Earlier in April this year, the former Dzongda and JDWNRH President, Lhab Dorji, stabbed and assaulted an ACC Director while his family members assaulted an ACC Commissioner in the Supreme Court premises.
The incident was a massive security failure and so it is good that following the incident the RBP has beefed up security at the Tashichhodzong, Supreme Court and the Parliament.
The incident broke an unspoken trust between the RBP and the people visiting these important public institutions that nothing untoward would happen.
It has become like the 9/11 incident which fundamentally changed and made air travel much more painful with X-ray scans, people not allowed to carry many things, having to open their shoes, belts and sometimes find the locks broken on their suitcases as airport security in western countries thought they saw something suspicious in the baggage.
While the Lhab Dorji incident was an important reminder to strengthen security, it should not become our 9/11 of sorts and hamper ordinary citizens trying to access services at these places.
For example, when you go to the Tashichhodzong you are asked if you have an appointment or not and where are you going by the RBP. The RBP then calls inside to ask if it is okay to let the person through.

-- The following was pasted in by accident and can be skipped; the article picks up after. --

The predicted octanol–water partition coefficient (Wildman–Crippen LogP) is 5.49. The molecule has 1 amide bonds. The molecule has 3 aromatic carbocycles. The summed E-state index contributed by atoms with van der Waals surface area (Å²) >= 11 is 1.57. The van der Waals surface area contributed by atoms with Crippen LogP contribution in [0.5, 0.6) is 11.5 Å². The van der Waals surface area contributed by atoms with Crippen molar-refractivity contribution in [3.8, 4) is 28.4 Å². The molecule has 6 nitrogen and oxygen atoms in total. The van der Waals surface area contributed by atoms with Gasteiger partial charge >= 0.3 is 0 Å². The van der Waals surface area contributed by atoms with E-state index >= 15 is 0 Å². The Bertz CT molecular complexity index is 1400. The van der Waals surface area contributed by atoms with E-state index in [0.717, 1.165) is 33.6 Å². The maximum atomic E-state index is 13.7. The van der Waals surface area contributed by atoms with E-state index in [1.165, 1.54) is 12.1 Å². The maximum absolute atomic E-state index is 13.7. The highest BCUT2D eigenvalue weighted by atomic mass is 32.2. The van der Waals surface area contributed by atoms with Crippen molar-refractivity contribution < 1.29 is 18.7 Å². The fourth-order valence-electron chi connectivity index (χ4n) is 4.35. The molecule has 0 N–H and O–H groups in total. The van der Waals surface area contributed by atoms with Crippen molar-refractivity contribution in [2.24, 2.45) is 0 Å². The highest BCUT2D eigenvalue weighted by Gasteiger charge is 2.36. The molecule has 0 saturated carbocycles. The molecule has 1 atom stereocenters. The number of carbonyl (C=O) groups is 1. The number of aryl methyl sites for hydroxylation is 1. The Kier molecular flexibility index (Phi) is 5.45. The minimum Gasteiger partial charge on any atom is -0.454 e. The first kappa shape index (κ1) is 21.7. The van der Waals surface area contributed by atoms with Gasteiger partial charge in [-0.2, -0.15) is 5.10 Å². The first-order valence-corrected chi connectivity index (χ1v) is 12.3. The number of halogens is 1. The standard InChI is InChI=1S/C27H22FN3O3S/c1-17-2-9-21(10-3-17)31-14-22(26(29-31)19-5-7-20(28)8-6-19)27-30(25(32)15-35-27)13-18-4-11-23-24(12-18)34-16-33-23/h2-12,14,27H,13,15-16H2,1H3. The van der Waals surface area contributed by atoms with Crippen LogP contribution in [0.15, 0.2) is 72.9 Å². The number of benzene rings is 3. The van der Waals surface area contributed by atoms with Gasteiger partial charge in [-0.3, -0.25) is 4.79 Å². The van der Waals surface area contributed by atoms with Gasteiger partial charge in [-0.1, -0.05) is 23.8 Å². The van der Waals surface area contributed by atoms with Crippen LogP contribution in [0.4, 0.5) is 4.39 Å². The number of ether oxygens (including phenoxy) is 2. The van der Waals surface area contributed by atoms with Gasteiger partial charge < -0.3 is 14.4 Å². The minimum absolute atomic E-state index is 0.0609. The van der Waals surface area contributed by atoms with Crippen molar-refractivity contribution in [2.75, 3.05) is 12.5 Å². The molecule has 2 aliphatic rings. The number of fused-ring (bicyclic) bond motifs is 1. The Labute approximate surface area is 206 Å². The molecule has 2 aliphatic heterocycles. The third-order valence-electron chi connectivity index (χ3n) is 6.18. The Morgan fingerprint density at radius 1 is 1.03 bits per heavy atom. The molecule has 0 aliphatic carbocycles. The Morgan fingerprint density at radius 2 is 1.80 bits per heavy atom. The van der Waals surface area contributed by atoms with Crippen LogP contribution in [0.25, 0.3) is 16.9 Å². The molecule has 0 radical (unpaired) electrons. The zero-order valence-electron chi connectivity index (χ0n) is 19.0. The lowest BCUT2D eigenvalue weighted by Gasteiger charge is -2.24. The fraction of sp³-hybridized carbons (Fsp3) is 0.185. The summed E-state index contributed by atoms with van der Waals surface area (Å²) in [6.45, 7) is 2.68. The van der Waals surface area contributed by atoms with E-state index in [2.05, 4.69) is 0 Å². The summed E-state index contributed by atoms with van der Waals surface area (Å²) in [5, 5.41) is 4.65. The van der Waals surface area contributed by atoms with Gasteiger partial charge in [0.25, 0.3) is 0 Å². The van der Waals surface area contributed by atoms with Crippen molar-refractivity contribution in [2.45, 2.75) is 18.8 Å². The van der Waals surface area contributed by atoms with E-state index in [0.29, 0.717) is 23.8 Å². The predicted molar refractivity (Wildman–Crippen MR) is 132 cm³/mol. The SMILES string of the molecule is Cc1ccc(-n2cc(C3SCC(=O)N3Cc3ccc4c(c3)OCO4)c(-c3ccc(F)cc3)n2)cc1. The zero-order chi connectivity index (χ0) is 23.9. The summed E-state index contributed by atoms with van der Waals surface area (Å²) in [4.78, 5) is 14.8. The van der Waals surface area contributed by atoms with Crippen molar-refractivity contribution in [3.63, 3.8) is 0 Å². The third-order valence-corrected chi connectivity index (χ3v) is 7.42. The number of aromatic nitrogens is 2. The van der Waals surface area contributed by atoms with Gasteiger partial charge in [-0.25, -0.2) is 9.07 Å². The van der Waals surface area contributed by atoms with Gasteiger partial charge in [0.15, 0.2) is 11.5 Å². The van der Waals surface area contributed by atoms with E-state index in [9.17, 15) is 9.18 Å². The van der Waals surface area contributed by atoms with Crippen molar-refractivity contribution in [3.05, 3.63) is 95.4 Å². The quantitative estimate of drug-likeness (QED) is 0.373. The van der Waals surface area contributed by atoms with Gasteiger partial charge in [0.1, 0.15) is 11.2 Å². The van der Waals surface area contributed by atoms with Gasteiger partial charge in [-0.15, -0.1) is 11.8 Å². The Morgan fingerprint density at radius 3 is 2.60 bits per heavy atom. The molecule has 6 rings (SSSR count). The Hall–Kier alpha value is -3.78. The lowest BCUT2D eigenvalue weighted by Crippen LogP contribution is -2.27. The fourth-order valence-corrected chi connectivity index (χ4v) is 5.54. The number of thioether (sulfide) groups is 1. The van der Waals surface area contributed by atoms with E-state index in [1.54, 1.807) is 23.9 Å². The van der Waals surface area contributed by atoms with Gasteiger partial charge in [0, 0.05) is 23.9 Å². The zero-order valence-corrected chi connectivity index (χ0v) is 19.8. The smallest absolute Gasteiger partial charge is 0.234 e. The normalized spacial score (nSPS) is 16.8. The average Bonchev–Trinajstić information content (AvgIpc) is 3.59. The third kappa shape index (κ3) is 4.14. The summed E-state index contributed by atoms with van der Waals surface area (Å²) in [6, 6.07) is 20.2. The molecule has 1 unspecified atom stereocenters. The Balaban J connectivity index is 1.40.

This is not an ideal situation for illiterate villagers coming from far off places to these public institutions as they will neither have an appointment, and also have a real chance of being turned away by a PA or PS inside as Lyonpo or Dasho is too busy or in a meeting.
It is also inconvenient for the educated or urban folks as your entry into these places could be at the mercy of the mood and whims of an official inside.
While security should be strengthened it does not make sense to create additional red tape and hamper the access of ordinary citizens to these places.
On a side note, on the day of the incident while some journalists who came there were thoroughly frisked no one bothered to do so for Lhab Dorji and his entourage, probably because the police on duty may have though it is below Lhab Dorji’s dignity. The rest is history.
So it may be more important to follow established rules and procedures without making exceptions than creating new and unnecessary ones.
By Tenzing Lamsang